The pairing of Ian Darke and Landon Donovan has been a joy to listen to, but they’re still finding their rhythm together. Derek Rae, always well-prepared, has been at his best yet again, and was a welcome relief to hear when he called the Germany-Japan game, in particular. His broadcast partner Aly Wagner is too talkative in her role as a co-commentator. She’s much better as a studio analyst where the expectation is that pundits can talk at greater length.

John Strong and Stu Holden have been the usual way-too-talkative duo. Their commentaries are formulaic, and they continue having a difficult time of separating themselves from being commentators and USA fans. Yes, we all want the US to win, but some of their whining comments about referees in the second half of the USA-Wales game were unbecoming of their profession.

When Holden has made guest appearances on the studio set, he has been full of energy but lacks substance. His role is more of an excited cheerleader. The commentary gantry is a better spot for him.

Speaking of Holden and Strong, it’d be a welcome thought for FOX Sports to mix things up a little bit instead of always having those two work together. Their diatribes get boring, real fast.

Holden is improving, however. He just needs to stop wearing his heart on his sleeve when he’s co-commentating US games. Whenever the US is playing poorly, he “swallows his tongue.”

With commentating, it’s a lot more subjective than studio analysis. Everyone has a different taste. For example, Jacqui Oatley and Warren Barton may not be to everyone’s liking. Oatley is a welcoming voice to listen to, but their jolly banter between the pair got tiresome by day five. It’s one thing to joke around during lulls in the game, but when it’s too distracting when we’re trying to focus on the match at hand.

Cobi Jones has been much better in this tournament than in his stints for FOX during previous Gold Cup tournaments. JP Dellacamera I like, but I realize his radio-friendly commentaries are not for everyone.

Overall, the commentators from FOX Sports have been a mixed bag, but certainly much improved compared to World Cup 2018.

Highlights and lowlights of FOX’s broadcasts

From what I’ve seen in this World Cup thus far, the best thing about FOX’s coverage has been Chad Ochocinco Johnson on the FIFA World Cup Tonight program alongside Kate Abdo. The sooner FOX can incorporate Ochocinco more into its daytime programming, the better.

Due to the midnight ET start, many have missed out on Ochocinco’s unbridled passion for soccer. His smile and natural, engaging personality are infectious.

We’ve covered FOX Sports’ coverage of the World Cup in detail, and we haven’t mentioned one of the most important facets of their coverage, or lack thereof. How FOX has decided to ignore all of the off-the-field incidents in Qatar, so they can focus only on the games. That’s a convenience for FOX Sports especially when Qatar is giving millions to FOX.

Rather than revisit how FOX has been censoring itself from reporting on Qatar, let’s leave that for other publications.

Soccer audiences are being conditioned by FOX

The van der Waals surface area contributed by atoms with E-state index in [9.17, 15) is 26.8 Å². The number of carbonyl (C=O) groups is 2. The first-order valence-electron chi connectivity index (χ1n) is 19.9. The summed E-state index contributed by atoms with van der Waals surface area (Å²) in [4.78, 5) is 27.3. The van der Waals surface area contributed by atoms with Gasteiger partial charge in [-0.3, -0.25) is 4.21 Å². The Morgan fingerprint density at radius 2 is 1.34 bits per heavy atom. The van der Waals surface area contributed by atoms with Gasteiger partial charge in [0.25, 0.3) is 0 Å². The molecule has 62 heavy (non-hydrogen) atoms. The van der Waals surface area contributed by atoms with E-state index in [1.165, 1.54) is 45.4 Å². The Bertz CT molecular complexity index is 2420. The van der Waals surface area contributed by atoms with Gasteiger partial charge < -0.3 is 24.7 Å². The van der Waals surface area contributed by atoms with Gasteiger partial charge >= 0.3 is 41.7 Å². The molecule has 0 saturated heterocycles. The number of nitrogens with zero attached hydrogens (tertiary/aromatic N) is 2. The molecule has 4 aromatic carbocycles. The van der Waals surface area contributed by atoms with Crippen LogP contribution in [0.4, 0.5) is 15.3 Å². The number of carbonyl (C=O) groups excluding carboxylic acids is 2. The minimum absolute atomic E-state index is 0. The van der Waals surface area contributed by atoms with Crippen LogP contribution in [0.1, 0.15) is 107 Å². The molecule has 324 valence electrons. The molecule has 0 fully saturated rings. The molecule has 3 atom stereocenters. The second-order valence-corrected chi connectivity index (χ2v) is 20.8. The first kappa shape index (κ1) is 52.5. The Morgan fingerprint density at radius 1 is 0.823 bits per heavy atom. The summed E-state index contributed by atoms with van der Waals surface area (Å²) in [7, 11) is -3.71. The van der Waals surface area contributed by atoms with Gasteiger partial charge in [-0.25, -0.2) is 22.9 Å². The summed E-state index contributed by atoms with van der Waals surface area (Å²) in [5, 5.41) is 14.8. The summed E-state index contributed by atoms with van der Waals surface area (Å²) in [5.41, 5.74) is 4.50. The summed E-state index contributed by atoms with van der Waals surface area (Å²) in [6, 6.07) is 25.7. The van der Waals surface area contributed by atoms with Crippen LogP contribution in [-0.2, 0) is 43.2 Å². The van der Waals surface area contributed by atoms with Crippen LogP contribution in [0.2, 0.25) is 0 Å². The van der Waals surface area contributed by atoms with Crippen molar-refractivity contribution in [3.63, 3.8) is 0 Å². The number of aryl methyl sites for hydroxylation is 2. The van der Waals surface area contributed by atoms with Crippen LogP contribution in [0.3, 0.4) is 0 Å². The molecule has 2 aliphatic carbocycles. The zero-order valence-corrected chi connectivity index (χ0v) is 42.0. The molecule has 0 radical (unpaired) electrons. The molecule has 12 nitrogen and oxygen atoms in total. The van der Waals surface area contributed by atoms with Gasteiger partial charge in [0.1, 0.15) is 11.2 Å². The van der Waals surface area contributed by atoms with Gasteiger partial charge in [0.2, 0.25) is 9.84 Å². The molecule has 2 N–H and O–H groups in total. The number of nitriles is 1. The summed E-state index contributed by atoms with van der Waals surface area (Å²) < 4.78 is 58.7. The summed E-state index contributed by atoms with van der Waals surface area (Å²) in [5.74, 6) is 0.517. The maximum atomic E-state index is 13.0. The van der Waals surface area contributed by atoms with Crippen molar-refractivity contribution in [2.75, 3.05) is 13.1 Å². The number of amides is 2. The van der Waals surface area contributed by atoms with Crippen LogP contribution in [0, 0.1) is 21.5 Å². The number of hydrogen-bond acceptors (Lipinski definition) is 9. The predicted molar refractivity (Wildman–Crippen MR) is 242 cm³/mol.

In speaking with our readers who are diehard soccer fans, we’re noticing a significant new development. FOX’s World Cup coverage is so mediocre that it’s forcing many soccer fans to seek better, alternate ways of enjoying the game.

Many soccer fans are skipping the pre-match, halftime and post-match analysis on FOX, and watching just the games themselves. And instead of listening to the commentators on FOX, they hit the mute button and sync up the free match commentary from BBC Radio 5 (unblock it with a VPN) with the visuals from FOX.

I’ve tried it a couple of times this week and the results are remarkable. It changes your complete experience of the tournament. Many of the voices you hear commentating all of the World Cup games on BBC Radio 5 are the same familiar ones that you hear on Premier League games on the world-feed from NBC Sports. The difference is extraordinary.

Better yet, stop watching FOX Sports entirely. Subscribe to Peacock Premium which has every World Cup game in Spanish-language, and sync up the audio from BBC Radio 5 Live. As we’ve seen in the viewing numbers for Peacock, who are crushing it with their World Cup coverage, language is no barrier.

Read between the lines

To defend themselves against any future criticism of FOX’s World Cup coverage, we can guarantee that FOX Sports executives will use TV ratings as proof that their World Cup coverage works. However, they always tout the viewing numbers for the US Men’s National Team or US Women’s National Team, which — of course — are going to be impressive.

It’s not that viewers are tuning into FOX because of their superior coverage. They’re watching FOX because the games are in English. They don’t realize there are other options to watching.

Lastly, if it’s any comfort, FOX Sports only have the rights to one more men’s World Cup. By that time, in 2026, hopefully many of us will be in the stadiums enjoying the games ourselves.

Guide to World Cup 2022

Here are some resources to help you get the most out of the biggest event in soccer!
TV Schedule: All the info on where and when to watch every game
The Groups: We breakdown each group and all the teams
The Kits: Check out what every team will be wearing on the field this fall
Predictor: Play out every scenario with our World Cup Predictor
World Cup Bracket: Map out the entire tournament, from the groups to the final